December 23, 2021 08:38
Banking is no longer a solid lifetime job as automation and online banking make workers redundant in offline branches to the tune of 5,000 lost positions this year.
While the average annual salary in the sector is W100 million, way above most other professions, that is mostly due to investment bankers rather than commercial banks' rank and file, whose jobs are increasingly precarious (US$1=W1,191).
Around 1,000 bank branches have closed down over the last five years, and the number of workers declined 10 percent. Instead banks are hiring IT experts to handle their digital operations.
"It costs around W2 billion a year to run a branch in Gangnam, including wages for 20 workers and W500 million in rent," one bank executive said. "Our competitiveness will weaken compared to online-only banks if we continue to operate that way."
Some 4,888 workers were made redundant by Citibank, KB Kookmin, KEB Hana, NH Nonghyup, Shinhan, Standard Chartered and Woori banks this year on early retirement packages. Woori is taking more early retirement applications starting Monday, so by the end of the year over 5,000 bank jobs will have been lost.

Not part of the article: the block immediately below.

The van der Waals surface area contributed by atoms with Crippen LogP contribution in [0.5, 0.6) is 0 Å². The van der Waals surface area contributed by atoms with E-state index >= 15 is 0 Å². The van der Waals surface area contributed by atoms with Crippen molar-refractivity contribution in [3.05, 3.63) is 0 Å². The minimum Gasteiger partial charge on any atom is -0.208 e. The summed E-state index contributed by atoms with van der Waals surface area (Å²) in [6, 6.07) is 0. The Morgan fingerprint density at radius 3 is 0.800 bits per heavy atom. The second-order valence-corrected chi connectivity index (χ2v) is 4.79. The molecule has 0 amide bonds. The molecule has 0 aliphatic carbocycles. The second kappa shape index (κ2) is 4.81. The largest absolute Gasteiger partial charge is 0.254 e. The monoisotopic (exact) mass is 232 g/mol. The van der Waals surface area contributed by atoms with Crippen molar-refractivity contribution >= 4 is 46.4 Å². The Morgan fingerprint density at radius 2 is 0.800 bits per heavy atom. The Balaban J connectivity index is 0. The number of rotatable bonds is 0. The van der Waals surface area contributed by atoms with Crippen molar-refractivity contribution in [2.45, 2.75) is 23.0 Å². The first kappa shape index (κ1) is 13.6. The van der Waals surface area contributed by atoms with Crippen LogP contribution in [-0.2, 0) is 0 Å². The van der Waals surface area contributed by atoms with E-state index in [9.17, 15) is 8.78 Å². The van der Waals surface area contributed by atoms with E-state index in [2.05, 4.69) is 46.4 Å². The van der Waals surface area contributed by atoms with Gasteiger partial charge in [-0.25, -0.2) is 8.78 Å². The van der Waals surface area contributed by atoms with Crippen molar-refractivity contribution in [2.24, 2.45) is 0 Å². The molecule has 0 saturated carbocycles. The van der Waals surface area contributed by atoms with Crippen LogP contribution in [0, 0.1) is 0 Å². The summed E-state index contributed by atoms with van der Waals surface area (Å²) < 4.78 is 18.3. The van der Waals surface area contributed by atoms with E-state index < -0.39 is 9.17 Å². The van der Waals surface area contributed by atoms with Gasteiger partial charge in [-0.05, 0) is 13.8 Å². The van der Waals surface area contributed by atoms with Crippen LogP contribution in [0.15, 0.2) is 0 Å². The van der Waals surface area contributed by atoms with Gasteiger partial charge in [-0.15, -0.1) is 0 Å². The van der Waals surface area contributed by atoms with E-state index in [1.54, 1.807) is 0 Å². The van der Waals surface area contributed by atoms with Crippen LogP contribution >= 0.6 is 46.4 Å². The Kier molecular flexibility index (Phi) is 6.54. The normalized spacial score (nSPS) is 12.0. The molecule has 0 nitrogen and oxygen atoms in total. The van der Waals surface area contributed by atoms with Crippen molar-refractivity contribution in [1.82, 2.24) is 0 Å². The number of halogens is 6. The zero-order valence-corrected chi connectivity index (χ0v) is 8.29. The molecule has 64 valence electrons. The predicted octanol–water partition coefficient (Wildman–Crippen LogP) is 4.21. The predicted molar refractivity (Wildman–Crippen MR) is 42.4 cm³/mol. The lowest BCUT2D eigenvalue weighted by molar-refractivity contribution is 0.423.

KB Kookmin accepted early retirement applications from 800 workers in January, and Shinhan let go 220 in January and another 130 in July. Citibank, which is shutting down its retail banking operations here, has had early retirement applications from 2,300 workers and accepted 1,980 of them.
Bank staff who take early retirement are getting younger. KEB Hana, NH Nonghyup, Woori banks decided to accept applications from workers in their early 40s.
"The coronavirus pandemic sped up the shift to online banking," a bank executive said. "We can no longer stick to the traditional mode of service based on branch offices and face-to-face services."
Banks are adapting by closing down branches and cutting costs. The number of branches has been declining since a peak of 7,835 in 2012.
This June only 6,462 were left. Instead, commercial banks boost their online services. Shinhan is the leader in the process and set up digital desks or kiosks last year for online consultation on various products and loans. It now has 84 digital desks in 73 branches nationwide.
KB Kookmin and Woori each opened their own digital consultation services earlier this month, while other lenders are preparing similar services. Such changes are being criticized for alienating elderly people, who tend to be less digitally savvy than younger people, but banks say branches will keep closing.
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